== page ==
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Congressman Southerland: are you Driving to your Town Hall Today?

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Southerland voted against funding Florida's roads and transportation jobs, stands in lockstep with extremists like Allen West

Tallahassee, FL —  As Congressman Southerland drives to his town hall meeting in Marianna today, Florida residents deserve to know why he spent the last week in Washington championing a transportation bill which would bankrupt the highway fund and cost Florida over 30,000 jobs. With an extremist record like that, it's no wonder Tea Party icon Allen West endorsed Congressman Southerland one week ago today. 

"Congressman Southerland said he was going to change Washington, but all he's done is gone Washington," said Florida Democratic Party spokesman David Bergstein. "From slashing money for agriculture to killing transportation jobs for Florida, Southerland is pushing an extreme agenda that is out of touch with the people he was supposed to serve. It's no wonder Tea Party darling Allen West endorsed Southerland last week — both West and Southerland are voting in lockstep with the Tea Party against Florida's families."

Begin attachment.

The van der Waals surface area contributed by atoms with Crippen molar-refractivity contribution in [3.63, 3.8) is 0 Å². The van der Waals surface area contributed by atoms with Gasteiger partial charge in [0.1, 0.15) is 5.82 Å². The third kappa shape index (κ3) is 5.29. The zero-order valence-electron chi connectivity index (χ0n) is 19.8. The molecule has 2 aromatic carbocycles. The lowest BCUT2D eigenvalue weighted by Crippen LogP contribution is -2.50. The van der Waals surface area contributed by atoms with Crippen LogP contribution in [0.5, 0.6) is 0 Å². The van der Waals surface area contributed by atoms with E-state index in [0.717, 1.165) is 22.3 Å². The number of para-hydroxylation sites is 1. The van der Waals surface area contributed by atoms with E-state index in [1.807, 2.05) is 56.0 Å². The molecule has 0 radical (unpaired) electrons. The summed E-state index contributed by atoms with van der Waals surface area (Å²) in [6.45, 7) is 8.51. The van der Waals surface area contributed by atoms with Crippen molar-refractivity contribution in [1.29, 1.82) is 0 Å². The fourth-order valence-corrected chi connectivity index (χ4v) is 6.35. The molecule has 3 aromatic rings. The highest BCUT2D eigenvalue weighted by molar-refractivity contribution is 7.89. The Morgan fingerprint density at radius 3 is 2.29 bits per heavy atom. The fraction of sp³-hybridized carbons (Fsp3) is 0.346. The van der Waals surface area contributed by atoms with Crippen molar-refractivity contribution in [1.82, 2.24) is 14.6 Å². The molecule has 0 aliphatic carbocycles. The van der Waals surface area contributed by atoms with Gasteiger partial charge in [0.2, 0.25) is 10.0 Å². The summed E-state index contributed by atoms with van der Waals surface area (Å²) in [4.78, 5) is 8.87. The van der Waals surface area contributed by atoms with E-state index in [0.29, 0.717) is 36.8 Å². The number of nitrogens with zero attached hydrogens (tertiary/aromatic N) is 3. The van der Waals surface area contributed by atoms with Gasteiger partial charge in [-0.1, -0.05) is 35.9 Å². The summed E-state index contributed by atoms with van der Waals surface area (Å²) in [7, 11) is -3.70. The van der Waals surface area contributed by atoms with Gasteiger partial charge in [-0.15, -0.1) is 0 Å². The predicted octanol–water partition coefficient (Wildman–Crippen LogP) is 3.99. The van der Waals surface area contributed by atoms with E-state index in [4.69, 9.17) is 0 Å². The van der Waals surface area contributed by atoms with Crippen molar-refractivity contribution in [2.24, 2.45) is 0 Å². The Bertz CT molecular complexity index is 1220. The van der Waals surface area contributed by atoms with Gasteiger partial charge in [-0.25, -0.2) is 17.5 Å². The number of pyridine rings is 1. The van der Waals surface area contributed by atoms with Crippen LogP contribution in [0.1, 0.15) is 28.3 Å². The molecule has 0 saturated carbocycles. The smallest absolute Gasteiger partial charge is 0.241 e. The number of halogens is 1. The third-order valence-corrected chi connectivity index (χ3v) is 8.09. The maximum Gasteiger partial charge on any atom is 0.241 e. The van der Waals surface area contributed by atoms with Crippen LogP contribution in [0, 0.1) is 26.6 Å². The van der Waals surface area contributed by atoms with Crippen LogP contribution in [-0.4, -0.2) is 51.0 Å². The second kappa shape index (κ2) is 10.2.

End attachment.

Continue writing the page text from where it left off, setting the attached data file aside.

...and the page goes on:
Southerland's position on transportation is just the latest move in his long record of putting the Tea Party special interests ahead of his constituents: he's voted to end Medicare as we know it while protecting tax breaks for Big Oil billionaires and he voted to slash at least $30 billion from agriculture – causing offices in the CD 2 to shutter their doors.

BACKGROUND:

Far right extremist West endorsed Southerland last week.

Tea Party darling and far right extremist Allen West endorsed Southerland last week. Last week, Congressman West posted that "Fellow Florida Republican Member Steve Southerland is a Freshman like me and together along with some of the others up here we are trying to change things." [West's Facebook page; 5/4/12

Congressman West and Congressman Southerland voted together 94-percent of the time. [Opencongress.org, accessed 5/11/12]

Southerland: "no one gets me confused with moderates."At a town hall in Branford on May 3, 2012 Southerland said "In Washington D.C., no one gets me confused with moderates." [Southerland Town Hall, 5/3/12].

Southerland voted for and is championing a Transportation bill which would cost Florida thousands of jobs. 

Southerland Backed Surface Transportation Bill Will Cost Florida 30,600 Jobs. According to analysis conducted by the House Transportation Committee, the “American Energy and Infrastructure Jobs Act of 2012” (HR 7) would cost Florida $881 million worth of federal highway funding aid and destroy 30,637 jobs in the state. [H Rept. 112-397, 2/13/11; House Transportation Committee’s Comparison of Current Law and HR 7, 2/16/12

House Republicans’ Transportation Will Bankrupt the Highway Trust Fund.  According to the non-partisan Congressional Budget Office, “American Energy and Infrastructure Jobs Act of 2012” (HR 7) would bankrupt the Highway Trust fund by 2016 and would leave it with a $68.9 billion shortfall over ten-years. [Congressional Budget Office, 2/13/12]